This is where the history lesson usually goes, medieval trade guilds and all that stuff. The principle established there is that new masters are properly declared only by existing masters.
In Kentucky, the history of the master distiller title is much more recent. "Things have really changed in the past 15 years," said Four Roses Master Distiller Jim Rutledge to the C-J reporter. "I was a distiller working in the distillery. I wasn't out in the media. If someone came around and wanted tours and I was available, I would give tours. Now most of my time is spent traveling, talking to groups of people."
Rutledge comes from a tradition at the now defunct Seagram Company where distillers were formally and rigorously trained. Today, aspiring distillers get their training and experience where and how they can. Major producers tend to hire chemists or chemical engineers and train them in the specifics of distilling. Brewers often transition well because fermentation science is important to both professions. Still makers and dealers, technical schools, and trade associations all offer distilling courses and workshops.
It seems to have been the Kentucky Bourbon Festival that popularized the term master distiller in Kentucky. The producers bestow it, using their own criteria. Mostly and increasingly, they view the master distiller as the best kind of brand ambassador, someone who knows enough of the art and science to keep the nerds happy. What they actually do back at the plant is incidental, as far as the bosses are concerned.
A truly frightening prospect reported by the C-J is that the Kentucky Distillers' Association (KDA) may get involved. Another power grab by that bunch is the last thing the business needs. "We've had discussions within the association about whether Kentucky needs to develop criteria for master distiller," said KDA president Eric Gregory to the C-J. Nice of him to speak for Kentucky since, despite its name, the KDA is an association of companies, not distillers, and it only represents its members, who do not represent all of Kentucky's whiskey makers.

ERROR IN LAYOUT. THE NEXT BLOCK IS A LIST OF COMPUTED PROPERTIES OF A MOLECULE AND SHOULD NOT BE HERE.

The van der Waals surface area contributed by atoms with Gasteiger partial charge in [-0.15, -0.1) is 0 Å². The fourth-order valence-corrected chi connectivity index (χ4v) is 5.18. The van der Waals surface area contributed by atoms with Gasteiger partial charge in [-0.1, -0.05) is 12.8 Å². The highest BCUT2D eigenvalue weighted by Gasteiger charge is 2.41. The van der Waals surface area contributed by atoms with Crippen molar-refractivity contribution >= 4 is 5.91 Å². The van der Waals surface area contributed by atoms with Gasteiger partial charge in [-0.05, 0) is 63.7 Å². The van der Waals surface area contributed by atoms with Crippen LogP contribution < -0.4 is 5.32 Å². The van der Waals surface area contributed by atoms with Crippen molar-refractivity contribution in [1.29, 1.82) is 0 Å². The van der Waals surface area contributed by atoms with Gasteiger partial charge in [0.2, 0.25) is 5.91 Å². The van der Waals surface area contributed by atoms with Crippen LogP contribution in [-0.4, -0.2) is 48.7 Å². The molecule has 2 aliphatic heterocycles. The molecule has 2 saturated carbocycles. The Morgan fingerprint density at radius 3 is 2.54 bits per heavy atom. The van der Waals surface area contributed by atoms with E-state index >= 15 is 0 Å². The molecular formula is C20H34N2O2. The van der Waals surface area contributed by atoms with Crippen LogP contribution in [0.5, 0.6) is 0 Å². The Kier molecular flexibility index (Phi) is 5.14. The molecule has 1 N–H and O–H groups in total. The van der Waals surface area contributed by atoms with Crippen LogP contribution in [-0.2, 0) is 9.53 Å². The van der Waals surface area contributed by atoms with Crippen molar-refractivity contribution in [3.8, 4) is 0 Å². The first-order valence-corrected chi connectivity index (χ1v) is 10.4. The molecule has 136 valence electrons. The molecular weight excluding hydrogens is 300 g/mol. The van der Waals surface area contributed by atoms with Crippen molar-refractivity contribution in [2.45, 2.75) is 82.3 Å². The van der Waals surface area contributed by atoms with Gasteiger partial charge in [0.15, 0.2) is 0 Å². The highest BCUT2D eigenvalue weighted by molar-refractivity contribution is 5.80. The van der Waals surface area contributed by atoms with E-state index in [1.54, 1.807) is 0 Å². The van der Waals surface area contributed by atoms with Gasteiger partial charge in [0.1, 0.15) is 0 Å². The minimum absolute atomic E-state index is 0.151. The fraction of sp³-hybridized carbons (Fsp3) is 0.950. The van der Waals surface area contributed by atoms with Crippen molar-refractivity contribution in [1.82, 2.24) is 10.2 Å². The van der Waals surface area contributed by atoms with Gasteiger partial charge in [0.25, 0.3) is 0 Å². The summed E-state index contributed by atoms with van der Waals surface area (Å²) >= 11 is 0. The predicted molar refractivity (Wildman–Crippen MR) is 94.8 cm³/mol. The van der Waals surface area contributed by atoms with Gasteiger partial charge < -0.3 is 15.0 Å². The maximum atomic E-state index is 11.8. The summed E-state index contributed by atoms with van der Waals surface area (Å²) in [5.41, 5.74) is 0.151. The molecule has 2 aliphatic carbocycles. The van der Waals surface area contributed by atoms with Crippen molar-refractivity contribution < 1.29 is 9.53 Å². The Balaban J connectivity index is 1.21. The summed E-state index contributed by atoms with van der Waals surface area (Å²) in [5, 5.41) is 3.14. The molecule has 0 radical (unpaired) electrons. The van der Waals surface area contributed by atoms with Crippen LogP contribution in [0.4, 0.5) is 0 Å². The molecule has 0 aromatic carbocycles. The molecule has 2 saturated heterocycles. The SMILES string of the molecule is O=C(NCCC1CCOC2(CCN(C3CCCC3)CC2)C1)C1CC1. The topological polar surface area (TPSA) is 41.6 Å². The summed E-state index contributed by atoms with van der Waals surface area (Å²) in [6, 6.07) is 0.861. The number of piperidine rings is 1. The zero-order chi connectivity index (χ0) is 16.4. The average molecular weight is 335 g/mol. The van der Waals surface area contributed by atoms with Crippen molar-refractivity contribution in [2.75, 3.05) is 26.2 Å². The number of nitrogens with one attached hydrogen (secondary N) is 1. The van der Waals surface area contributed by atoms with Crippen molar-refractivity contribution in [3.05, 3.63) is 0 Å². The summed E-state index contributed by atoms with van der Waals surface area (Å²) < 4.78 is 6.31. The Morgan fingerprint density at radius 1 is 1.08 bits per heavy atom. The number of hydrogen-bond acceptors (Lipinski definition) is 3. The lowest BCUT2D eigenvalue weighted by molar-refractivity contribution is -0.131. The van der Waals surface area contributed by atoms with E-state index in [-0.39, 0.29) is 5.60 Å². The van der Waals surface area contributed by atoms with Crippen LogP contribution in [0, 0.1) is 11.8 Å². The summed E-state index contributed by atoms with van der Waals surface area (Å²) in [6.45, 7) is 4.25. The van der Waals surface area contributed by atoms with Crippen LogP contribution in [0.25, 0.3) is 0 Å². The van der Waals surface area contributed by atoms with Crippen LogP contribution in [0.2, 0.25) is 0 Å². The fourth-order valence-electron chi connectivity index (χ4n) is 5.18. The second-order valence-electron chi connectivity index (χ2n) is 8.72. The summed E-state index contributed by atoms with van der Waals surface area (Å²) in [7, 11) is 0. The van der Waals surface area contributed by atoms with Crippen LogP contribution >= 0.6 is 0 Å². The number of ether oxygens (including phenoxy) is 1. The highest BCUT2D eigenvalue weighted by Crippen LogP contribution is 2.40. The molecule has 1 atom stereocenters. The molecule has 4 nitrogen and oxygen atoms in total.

It also represents one very big company, Diageo, that distills no whiskey in Kentucky.
There is no association of distillers themselves, in Kentucky or nationally, and if anyone is going to define master distiller it must be working distillers and no one else. Otherwise, leave it alone and let consumers decide, based on individual resumes and the liquid in the bottle, who the true masters are.
Tuesday, May 5, 2015
|As shown here, Maker's Mark Master Distiller Gregg Davis has hands.|
The ruling by U.S. District Judge Robert L. Hinkle dismissed the complaint of two Florida consumers 'with prejudice,' thereby ending the case. “In all events, the plaintiffs have not stated a claim on which relief can be granted,” the ruling concludes.